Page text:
A critical objective of any estate plan is funding your Revocable Trust to avoid probate. Funding Revocable Trusts I and II discussed the importance of doing so. But transferring assets into a Trust during your lifetime begs the following questions: What am I giving up? Am I losing control? Am I adding complexity and compliance issues? The answer to all these questions is you are giving up nothing with no loss of control and virtually no complication. Here is why:
1) Control and Enjoyment: When you create your Revocable Trust you are the “grantor” or “settlor.” You control the Revocable Trust as the “trustee.” And you are the only “beneficiary,” meaning during your lifetime you continue to spend and transfer the assets the same as if they were not in the Revocable Trust. Of course, there may be exceptions to these general rules to deal with life changes. For example, you may be a co-trustee with your spouse for convenience. Or there may be a named trustee to take over if you are incapacitated. But on balance, the Revocable Trust creates no complication during your lifetime. (An exception may be if your house is in your Trust and has a loan, but even then the lender cannot prohibit the transfer.)
2) Compliance: There is no compliance, in that the Revocable Trust does not exist for income tax return purposes. The Revocable Trust uses your social security number and income or loss is reported on your 1040. Your CPA does not need to know about the Revocable Trust.
Even though the Revocable Trust is a non-entity for income tax purposes, to transfer assets into the Revocable Trust you need to change beneficiary designations or title as described in the Revocable Trusts I and II posts. Once done, there are no further updates. It is important to contrast the Revocable Living Trust described here as a Will substitute and used for probate avoidance, from an Irrevocable Trust, that would typically have a separate tax ID number and would have restrictions on use and control. These discussions are not relevant to an Irrevocable Trust, which serves other purposes.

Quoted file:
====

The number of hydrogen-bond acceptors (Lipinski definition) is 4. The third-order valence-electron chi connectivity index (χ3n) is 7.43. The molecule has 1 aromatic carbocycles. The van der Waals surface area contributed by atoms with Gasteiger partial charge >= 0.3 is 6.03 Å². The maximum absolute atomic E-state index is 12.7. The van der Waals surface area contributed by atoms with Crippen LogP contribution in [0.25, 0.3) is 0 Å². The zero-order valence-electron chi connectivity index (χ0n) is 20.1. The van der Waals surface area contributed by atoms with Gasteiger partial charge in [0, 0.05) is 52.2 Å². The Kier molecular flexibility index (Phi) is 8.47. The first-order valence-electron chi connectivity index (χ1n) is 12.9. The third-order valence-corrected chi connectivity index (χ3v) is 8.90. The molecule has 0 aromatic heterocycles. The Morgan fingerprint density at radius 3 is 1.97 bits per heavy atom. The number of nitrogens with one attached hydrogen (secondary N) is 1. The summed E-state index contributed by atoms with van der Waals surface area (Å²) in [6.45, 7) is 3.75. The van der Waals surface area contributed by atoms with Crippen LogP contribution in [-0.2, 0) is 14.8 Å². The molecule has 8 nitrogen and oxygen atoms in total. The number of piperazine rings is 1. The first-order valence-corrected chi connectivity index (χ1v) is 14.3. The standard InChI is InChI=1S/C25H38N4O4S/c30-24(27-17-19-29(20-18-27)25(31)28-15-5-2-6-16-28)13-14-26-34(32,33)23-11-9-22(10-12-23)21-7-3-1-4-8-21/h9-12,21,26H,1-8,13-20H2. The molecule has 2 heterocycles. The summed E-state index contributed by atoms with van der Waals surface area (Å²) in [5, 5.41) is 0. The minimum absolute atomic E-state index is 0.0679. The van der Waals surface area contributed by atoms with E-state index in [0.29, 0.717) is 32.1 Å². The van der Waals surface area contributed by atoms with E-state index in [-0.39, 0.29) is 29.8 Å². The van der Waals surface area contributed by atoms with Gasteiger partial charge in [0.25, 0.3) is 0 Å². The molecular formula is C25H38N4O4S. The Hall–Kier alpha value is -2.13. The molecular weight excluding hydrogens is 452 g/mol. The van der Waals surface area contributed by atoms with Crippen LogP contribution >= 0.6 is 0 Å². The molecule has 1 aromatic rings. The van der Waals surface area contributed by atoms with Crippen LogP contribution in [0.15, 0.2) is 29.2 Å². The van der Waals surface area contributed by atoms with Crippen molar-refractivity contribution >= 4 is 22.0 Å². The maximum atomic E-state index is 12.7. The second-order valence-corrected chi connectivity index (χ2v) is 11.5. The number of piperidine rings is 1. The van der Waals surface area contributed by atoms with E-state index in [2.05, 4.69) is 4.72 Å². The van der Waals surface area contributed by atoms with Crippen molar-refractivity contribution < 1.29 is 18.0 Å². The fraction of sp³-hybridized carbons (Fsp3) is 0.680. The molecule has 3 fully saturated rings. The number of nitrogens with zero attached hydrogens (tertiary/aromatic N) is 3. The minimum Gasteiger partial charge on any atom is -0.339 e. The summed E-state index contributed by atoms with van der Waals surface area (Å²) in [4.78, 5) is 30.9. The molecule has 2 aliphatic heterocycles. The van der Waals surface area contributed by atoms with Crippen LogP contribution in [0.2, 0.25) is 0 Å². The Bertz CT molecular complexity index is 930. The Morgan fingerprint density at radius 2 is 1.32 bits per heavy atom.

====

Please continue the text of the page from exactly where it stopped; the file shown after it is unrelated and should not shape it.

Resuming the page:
To transfer assets to the Revocable Trust, either as a beneficiary upon death or by title during lifetime, you will be asked the following: The name of the Trust, the name of the Trustees, and the date. (As stated, if asked for a Trust ID number, the number is your social security number.) For example, the information to put on a beneficiary designation form, or a bank account, or a deed, would be the following:
“John Smith Revocable Living Trust, John Smith Trustee, created under agreement 1/1/18.”
More information on funding your Revocable Trust will be in the next post, Funding Revocable Trusts – Part IV